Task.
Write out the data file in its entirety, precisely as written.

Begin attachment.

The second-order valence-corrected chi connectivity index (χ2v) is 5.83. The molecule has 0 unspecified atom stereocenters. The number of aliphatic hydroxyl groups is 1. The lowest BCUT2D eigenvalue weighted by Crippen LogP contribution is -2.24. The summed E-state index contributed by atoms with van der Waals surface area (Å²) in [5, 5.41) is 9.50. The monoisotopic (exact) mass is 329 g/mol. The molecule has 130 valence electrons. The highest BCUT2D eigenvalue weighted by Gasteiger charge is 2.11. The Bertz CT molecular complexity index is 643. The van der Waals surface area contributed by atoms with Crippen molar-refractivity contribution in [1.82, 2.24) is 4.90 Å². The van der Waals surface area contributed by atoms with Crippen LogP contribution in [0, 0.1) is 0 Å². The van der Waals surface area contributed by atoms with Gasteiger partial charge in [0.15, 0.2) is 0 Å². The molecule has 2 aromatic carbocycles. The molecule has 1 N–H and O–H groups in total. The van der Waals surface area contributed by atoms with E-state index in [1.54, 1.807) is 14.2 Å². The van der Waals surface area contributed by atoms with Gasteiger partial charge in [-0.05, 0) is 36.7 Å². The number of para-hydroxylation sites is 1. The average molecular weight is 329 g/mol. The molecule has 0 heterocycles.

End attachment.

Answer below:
The second-order valence-corrected chi connectivity index (χ2v) is 5.83. The molecule has 0 unspecified atom stereocenters. The number of aliphatic hydroxyl groups is 1. The lowest BCUT2D eigenvalue weighted by Crippen LogP contribution is -2.24. The summed E-state index contributed by atoms with van der Waals surface area (Å²) in [5, 5.41) is 9.50. The monoisotopic (exact) mass is 329 g/mol. The molecule has 130 valence electrons. The highest BCUT2D eigenvalue weighted by Gasteiger charge is 2.11. The Bertz CT molecular complexity index is 643. The van der Waals surface area contributed by atoms with Crippen molar-refractivity contribution in [1.82, 2.24) is 4.90 Å². The van der Waals surface area contributed by atoms with Crippen LogP contribution in [0, 0.1) is 0 Å². The van der Waals surface area contributed by atoms with Gasteiger partial charge in [0.15, 0.2) is 0 Å². The molecule has 2 aromatic carbocycles. The molecule has 1 N–H and O–H groups in total. The van der Waals surface area contributed by atoms with E-state index in [1.54, 1.807) is 14.2 Å². The van der Waals surface area contributed by atoms with Gasteiger partial charge in [-0.05, 0) is 36.7 Å². The number of para-hydroxylation sites is 1. The average molecular weight is 329 g/mol. The molecule has 0 heterocycles.